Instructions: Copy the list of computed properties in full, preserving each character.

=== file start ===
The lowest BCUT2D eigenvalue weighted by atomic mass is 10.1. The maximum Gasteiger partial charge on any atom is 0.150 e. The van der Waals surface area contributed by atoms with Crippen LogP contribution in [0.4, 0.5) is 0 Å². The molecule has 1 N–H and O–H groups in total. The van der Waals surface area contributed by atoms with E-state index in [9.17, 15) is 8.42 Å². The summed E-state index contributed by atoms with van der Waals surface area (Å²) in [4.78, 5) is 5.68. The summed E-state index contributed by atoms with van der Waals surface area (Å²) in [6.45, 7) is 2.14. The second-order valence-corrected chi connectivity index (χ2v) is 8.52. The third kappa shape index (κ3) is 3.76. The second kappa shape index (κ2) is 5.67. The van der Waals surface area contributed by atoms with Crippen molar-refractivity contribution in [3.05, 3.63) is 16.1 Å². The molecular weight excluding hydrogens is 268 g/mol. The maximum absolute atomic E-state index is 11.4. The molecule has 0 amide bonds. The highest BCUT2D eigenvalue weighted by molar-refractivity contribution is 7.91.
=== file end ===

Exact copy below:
The lowest BCUT2D eigenvalue weighted by atomic mass is 10.1. The maximum Gasteiger partial charge on any atom is 0.150 e. The van der Waals surface area contributed by atoms with Crippen LogP contribution in [0.4, 0.5) is 0 Å². The molecule has 1 N–H and O–H groups in total. The van der Waals surface area contributed by atoms with E-state index in [9.17, 15) is 8.42 Å². The summed E-state index contributed by atoms with van der Waals surface area (Å²) in [4.78, 5) is 5.68. The summed E-state index contributed by atoms with van der Waals surface area (Å²) in [6.45, 7) is 2.14. The second-order valence-corrected chi connectivity index (χ2v) is 8.52. The third kappa shape index (κ3) is 3.76. The second kappa shape index (κ2) is 5.67. The van der Waals surface area contributed by atoms with Crippen molar-refractivity contribution in [3.05, 3.63) is 16.1 Å². The molecular weight excluding hydrogens is 268 g/mol. The maximum absolute atomic E-state index is 11.4. The molecule has 0 amide bonds. The highest BCUT2D eigenvalue weighted by molar-refractivity contribution is 7.91.